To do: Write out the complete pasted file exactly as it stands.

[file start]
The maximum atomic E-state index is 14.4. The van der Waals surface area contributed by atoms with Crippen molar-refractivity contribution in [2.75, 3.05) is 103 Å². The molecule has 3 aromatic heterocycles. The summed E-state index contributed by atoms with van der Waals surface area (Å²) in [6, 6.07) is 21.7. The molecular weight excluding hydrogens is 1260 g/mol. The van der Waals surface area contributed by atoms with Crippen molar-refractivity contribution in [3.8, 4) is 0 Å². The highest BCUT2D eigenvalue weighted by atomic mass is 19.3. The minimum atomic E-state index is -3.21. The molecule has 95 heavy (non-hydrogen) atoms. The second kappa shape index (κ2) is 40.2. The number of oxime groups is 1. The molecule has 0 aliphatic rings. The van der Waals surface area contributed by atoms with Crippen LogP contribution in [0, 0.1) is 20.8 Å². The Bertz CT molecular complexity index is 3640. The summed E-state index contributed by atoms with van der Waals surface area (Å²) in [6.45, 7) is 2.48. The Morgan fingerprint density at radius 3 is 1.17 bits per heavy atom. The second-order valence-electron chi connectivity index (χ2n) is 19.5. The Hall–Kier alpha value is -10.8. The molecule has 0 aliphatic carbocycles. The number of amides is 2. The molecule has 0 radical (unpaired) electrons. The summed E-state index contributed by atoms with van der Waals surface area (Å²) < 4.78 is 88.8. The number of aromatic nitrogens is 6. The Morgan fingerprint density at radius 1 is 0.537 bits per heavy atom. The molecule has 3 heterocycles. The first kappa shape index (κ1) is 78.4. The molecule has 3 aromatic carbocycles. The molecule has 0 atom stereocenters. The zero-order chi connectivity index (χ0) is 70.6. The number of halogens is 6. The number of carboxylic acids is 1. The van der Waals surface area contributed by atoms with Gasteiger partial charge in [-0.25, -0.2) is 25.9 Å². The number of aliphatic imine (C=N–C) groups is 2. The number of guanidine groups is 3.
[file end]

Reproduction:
The maximum atomic E-state index is 14.4. The van der Waals surface area contributed by atoms with Crippen molar-refractivity contribution in [2.75, 3.05) is 103 Å². The molecule has 3 aromatic heterocycles. The summed E-state index contributed by atoms with van der Waals surface area (Å²) in [6, 6.07) is 21.7. The molecular weight excluding hydrogens is 1260 g/mol. The van der Waals surface area contributed by atoms with Crippen molar-refractivity contribution in [3.8, 4) is 0 Å². The highest BCUT2D eigenvalue weighted by atomic mass is 19.3. The minimum atomic E-state index is -3.21. The molecule has 95 heavy (non-hydrogen) atoms. The second kappa shape index (κ2) is 40.2. The number of oxime groups is 1. The molecule has 0 aliphatic rings. The van der Waals surface area contributed by atoms with Crippen LogP contribution in [0, 0.1) is 20.8 Å². The Bertz CT molecular complexity index is 3640. The summed E-state index contributed by atoms with van der Waals surface area (Å²) in [6.45, 7) is 2.48. The Morgan fingerprint density at radius 3 is 1.17 bits per heavy atom. The second-order valence-electron chi connectivity index (χ2n) is 19.5. The Hall–Kier alpha value is -10.8. The molecule has 0 aliphatic carbocycles. The number of amides is 2. The molecule has 0 radical (unpaired) electrons. The summed E-state index contributed by atoms with van der Waals surface area (Å²) < 4.78 is 88.8. The number of aromatic nitrogens is 6. The Morgan fingerprint density at radius 1 is 0.537 bits per heavy atom. The molecule has 3 heterocycles. The first kappa shape index (κ1) is 78.4. The molecule has 3 aromatic carbocycles. The molecule has 0 atom stereocenters. The zero-order chi connectivity index (χ0) is 70.6. The number of halogens is 6. The number of carboxylic acids is 1. The van der Waals surface area contributed by atoms with Gasteiger partial charge in [-0.25, -0.2) is 25.9 Å². The number of aliphatic imine (C=N–C) groups is 2. The number of guanidine groups is 3.